Kasaragod Kannadigas face language hegemony
The Kannadigas of Kasaragod, living in their own land for generations, have been patiently awaiting all these past 53 years to get the government orders, publications and bills printed in their native language of Kannada.
But even after a long period, they have not been given justice.
Way back in 1961, the Kerala government had issued an order dated December 12 that all forms and other government publications should be issued in Kannada also since Kasaragod is a Kannada linguistic minority area, but that order still remains on paper.
The officials of the Kerala government have admitted that the demand for a Press by Kannadigas is genuine. But there is government apathy when it comes to the question of getting government papers. A sense of alienation is, therefore, creeping over the Kannadigas that the State government is not responding positively to their long pending demand.
Samithi President Advocate K M Balakuraya, in his letter to the minister, had demanded sanctioning of the government press in Kasaragod as the government machinery in the district is depending on the government press in Kannur for all types of forms and registers and other printed materials. It is difficult when we get all papers needed for election in Malayalam. We have to get it translated into Kannada,” Balakuraya told City Herald.
According to him, the superintendent of the Government press had said that they have so far not located a building to house the government press in Kasaragod. The KSEB had once issued its bills in Kannada, but it has stopped since three years, he added.
Most of the officials posted in the predominantly Kannada and Tulu speaking areas do not know Kannada and they could not communicate with the local people in their language, said B V Kakkillaya, Honarary President of the Karnataka Samithi.
“When we take up the issue with the Kerala government officials, they would say that Kannada forms and publications are not available at the government offices.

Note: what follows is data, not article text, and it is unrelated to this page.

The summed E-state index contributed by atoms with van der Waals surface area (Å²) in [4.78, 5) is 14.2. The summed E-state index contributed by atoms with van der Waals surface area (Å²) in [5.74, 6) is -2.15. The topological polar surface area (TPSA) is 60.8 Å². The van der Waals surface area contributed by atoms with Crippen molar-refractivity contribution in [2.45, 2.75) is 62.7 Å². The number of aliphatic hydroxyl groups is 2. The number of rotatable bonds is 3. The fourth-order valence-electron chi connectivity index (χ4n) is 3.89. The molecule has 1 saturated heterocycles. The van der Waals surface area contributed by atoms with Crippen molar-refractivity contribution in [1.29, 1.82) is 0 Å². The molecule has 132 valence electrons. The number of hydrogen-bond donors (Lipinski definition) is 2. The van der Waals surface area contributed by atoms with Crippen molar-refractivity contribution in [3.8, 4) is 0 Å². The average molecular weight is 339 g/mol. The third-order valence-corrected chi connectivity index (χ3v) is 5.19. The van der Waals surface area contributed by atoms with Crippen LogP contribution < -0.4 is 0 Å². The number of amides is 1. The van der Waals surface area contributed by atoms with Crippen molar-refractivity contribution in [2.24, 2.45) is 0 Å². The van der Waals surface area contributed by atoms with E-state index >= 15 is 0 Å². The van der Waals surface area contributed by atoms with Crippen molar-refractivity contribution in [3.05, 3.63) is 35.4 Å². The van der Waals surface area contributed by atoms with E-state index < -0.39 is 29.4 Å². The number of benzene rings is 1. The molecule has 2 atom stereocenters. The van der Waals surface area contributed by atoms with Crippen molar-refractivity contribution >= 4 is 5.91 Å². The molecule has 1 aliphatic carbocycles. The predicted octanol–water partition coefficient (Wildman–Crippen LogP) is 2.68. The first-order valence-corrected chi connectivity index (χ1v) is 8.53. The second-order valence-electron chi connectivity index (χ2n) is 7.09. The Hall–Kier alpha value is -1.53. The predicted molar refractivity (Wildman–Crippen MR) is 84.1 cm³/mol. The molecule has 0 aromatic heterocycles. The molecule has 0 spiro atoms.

They get Kannada forms and bills printed at the government press in Kannur, but they are not being distributed in the Kannada speaking areas. Where all the Kannada publications disappear,” wonders Kakkillaya.
On the other hand, Kasargod District Collector Anand Singh denied the version of the Karnataka Samithi and said that all forms are available in Kannada also.
However, he said that the government would look into the demand to set up a government press in Kasaragod.
The whole of Kannada speaking areas including Kasaragod once belonged to the erstwhile Tulu dynasty which extended from North Karnataka district up to Neeleshwaram. During the British rule, Mangalore was the district headquarters having its jurisdiction on a vast area of Tulu and Malayalam speaking areas.
Even before the reorganisation of states various Kannada organisations had demanded the merger of the whole of Kasaragod Taluk north of Chandragiri River with Karnataka.
The Kasaragod Kanadigas had launched a long drawn agitation demanding merger of Kasaragod with Karnataka. A number of Kanadigas led by the Karnataka Samithi courted arrest and many of them including women were jailed following the pro-merger agitation.
When the agitation reached its peak, the Union government appointed Justice Mahajan as the head of a commission to study the issue. According to the Mahajan commission report, the whole of Kasaragod region north of Chandragiri River should be merged with Karnataka. But the Central government has not taken any decision on the issue even after a long period.